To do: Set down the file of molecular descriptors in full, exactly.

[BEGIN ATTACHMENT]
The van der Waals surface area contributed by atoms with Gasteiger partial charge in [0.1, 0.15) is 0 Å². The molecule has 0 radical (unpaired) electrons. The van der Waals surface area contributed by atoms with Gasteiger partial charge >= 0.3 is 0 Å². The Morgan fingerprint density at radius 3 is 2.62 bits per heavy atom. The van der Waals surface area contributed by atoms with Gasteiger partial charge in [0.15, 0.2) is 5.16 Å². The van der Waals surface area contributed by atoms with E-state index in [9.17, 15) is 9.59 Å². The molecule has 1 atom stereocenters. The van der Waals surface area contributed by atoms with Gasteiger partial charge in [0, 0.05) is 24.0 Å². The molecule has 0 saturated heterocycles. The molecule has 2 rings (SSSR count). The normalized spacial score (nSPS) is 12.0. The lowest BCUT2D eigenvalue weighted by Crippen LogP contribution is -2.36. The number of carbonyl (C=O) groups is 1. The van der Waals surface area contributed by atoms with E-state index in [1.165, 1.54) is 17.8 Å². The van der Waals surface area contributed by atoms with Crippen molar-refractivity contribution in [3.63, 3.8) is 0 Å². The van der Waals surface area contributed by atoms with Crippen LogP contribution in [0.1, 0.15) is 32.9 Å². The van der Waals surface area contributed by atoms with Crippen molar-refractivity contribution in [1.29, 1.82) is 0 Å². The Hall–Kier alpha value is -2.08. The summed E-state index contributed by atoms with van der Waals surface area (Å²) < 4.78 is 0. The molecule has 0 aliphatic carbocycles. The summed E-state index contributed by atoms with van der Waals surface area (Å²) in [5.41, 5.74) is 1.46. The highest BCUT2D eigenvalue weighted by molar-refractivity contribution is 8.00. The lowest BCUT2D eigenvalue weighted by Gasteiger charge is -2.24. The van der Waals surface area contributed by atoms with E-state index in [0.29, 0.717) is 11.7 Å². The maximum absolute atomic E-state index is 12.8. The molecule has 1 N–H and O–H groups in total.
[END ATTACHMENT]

The van der Waals surface area contributed by atoms with Gasteiger partial charge in [0.1, 0.15) is 0 Å². The molecule has 0 radical (unpaired) electrons. The van der Waals surface area contributed by atoms with Gasteiger partial charge >= 0.3 is 0 Å². The Morgan fingerprint density at radius 3 is 2.62 bits per heavy atom. The van der Waals surface area contributed by atoms with Gasteiger partial charge in [0.15, 0.2) is 5.16 Å². The van der Waals surface area contributed by atoms with E-state index in [9.17, 15) is 9.59 Å². The molecule has 1 atom stereocenters. The van der Waals surface area contributed by atoms with Gasteiger partial charge in [0, 0.05) is 24.0 Å². The molecule has 0 saturated heterocycles. The molecule has 2 rings (SSSR count). The normalized spacial score (nSPS) is 12.0. The lowest BCUT2D eigenvalue weighted by Crippen LogP contribution is -2.36. The number of carbonyl (C=O) groups is 1. The van der Waals surface area contributed by atoms with E-state index in [1.165, 1.54) is 17.8 Å². The van der Waals surface area contributed by atoms with Crippen molar-refractivity contribution in [3.63, 3.8) is 0 Å². The van der Waals surface area contributed by atoms with Crippen LogP contribution in [0.1, 0.15) is 32.9 Å². The van der Waals surface area contributed by atoms with Crippen molar-refractivity contribution in [1.29, 1.82) is 0 Å². The Hall–Kier alpha value is -2.08. The summed E-state index contributed by atoms with van der Waals surface area (Å²) < 4.78 is 0. The molecule has 0 aliphatic carbocycles. The summed E-state index contributed by atoms with van der Waals surface area (Å²) in [5.41, 5.74) is 1.46. The highest BCUT2D eigenvalue weighted by molar-refractivity contribution is 8.00. The lowest BCUT2D eigenvalue weighted by Gasteiger charge is -2.24. The van der Waals surface area contributed by atoms with E-state index in [0.29, 0.717) is 11.7 Å². The maximum absolute atomic E-state index is 12.8. The molecule has 1 N–H and O–H groups in total.